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Open a fine red wine. Toast your date to whatever suits the mood; which is probably something like “Isn’t this so nice to be here together without the distraction of waiters, women selling roses tableside, wandering mariachis and that drunk lady at the next table exposing her husband’s affair?” Well, something to that effect.

Now DESSERT. I’ll leave that to your imagination.

PS. Guys – Do not buy your lovely date red roses. Its lame. Period. Be a little creative. Show some individuality. Red tulips are super sexy. Trust me on this. That last course will be a lot better if you show some initiative. Everywhere ;)

You have been worried about me haven’t you?

Not a single post or peep out of me since moving to So Cal, 3 months ago, with regards to what & where I have been eating and exploring!

Three long months of silence has left you thirsty and hungry hasn’t it? Listen, I had to do my homework before breaking out my So Cal travel guide. I have alot more to explore, taste, sip, sample and slurp but I am ready to start sharing some of my new favorite foodie finds.

Since its Wine Down Wednesday, let me introduce you to The Wine Gallery in Corona Del Mar.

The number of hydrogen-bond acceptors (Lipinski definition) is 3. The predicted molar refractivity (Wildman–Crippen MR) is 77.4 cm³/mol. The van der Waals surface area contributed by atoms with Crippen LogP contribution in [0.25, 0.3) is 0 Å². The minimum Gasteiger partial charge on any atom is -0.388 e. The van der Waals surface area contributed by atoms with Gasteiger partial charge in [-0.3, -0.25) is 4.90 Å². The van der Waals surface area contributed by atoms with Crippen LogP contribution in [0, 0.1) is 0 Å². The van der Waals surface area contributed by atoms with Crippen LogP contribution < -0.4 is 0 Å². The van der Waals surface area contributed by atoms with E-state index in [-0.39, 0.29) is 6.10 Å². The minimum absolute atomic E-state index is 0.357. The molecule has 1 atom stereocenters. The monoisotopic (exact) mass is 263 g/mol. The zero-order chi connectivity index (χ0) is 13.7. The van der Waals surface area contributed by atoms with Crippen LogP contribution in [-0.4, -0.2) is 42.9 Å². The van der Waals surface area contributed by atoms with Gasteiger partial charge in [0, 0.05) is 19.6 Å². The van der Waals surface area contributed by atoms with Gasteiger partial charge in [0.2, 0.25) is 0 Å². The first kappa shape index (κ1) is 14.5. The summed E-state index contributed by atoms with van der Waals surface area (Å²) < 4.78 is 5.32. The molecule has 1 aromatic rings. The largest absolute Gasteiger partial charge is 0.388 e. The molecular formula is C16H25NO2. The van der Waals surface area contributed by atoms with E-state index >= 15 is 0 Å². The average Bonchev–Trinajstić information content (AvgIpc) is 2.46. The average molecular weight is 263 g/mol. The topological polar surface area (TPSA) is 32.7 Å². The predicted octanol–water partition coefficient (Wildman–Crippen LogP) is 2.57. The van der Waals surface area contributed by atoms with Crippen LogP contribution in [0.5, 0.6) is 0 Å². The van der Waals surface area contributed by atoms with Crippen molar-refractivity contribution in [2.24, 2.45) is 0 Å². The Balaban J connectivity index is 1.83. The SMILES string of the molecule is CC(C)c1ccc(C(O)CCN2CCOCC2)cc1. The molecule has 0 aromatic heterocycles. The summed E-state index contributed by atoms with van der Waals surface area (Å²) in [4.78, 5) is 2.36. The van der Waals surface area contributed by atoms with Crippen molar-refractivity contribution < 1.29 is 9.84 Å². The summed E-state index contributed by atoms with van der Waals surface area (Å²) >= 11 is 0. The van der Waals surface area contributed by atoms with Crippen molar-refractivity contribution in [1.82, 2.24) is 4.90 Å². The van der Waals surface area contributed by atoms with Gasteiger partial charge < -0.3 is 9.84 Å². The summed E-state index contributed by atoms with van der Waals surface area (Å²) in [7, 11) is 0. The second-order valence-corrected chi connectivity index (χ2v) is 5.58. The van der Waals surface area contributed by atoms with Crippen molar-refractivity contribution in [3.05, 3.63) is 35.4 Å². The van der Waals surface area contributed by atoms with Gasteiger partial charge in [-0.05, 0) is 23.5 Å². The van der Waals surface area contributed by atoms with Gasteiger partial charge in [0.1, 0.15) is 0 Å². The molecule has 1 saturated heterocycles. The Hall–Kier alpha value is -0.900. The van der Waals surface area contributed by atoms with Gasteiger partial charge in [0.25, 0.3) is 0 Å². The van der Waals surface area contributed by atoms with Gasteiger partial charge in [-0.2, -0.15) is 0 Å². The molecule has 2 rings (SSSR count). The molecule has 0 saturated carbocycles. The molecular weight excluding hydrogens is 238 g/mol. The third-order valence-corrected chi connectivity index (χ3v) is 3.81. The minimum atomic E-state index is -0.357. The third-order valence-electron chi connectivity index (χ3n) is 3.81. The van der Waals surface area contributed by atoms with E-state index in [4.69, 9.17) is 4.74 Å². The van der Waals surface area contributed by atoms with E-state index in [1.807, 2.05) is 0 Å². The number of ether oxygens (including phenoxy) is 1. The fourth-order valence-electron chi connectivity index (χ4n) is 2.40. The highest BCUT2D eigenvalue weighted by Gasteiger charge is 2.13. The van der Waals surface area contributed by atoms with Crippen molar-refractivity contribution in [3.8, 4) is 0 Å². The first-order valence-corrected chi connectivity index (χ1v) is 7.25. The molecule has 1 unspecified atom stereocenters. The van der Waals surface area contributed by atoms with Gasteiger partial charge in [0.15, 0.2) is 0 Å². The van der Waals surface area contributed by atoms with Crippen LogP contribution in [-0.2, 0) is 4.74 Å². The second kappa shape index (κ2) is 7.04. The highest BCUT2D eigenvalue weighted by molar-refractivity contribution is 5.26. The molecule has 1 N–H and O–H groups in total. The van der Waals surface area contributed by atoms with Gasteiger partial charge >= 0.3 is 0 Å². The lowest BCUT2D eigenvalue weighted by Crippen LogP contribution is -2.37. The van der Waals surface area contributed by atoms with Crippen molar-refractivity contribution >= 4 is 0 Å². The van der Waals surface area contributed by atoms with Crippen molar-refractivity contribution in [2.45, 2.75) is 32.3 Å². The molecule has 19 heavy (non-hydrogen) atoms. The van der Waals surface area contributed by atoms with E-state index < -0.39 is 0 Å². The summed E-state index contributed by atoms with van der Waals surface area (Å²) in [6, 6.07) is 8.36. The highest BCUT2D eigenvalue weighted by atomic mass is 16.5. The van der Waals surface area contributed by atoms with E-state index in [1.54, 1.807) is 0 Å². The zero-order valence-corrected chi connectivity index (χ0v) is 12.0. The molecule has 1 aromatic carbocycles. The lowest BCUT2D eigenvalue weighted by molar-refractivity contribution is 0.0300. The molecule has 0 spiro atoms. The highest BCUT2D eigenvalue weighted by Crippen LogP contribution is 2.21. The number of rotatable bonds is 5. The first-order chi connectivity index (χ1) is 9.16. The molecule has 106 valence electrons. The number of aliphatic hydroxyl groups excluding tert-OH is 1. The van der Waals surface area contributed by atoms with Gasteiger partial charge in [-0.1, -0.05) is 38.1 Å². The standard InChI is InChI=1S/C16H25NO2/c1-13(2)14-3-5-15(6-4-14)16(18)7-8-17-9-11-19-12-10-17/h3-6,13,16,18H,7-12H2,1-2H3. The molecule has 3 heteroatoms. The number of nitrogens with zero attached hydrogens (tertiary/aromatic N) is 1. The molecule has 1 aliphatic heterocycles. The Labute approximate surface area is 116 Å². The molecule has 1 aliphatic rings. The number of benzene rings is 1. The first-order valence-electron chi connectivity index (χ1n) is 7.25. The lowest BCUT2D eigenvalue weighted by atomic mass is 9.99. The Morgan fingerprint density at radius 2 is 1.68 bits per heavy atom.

msIs one reason I love this quaint wine bar because it’s within walking distance of my house? Absolutely! I told you I wanted my Brooklyn neighborhood but at the beach. I have my new local wine bar!

The second thing I love about this wine bar is that it doubles as a wine shoppe as well. So I literally can take home what I enjoyed a glass of at Happy Hour.

Stepping inside the thick wooden door I was immediately impressed with the decor. A chic tufted bar takes center stage. Overhead repurposed wine bottles create a dramatic chandelier and intimate bar tables provide a cool “date night” spot. A private farm table tucked to the side has me thinking of a good reason to throw a private wine tasting with new friends. Now the real surprise of this lovely setting is that it is owned by three local “guys guys”. You know, tshirt and jeans wearing, just off surf or skate boards looking, super down to earth; and NOT the guys I would have thought owned a place called The Wine Gallery. Truly a pleasant surprise.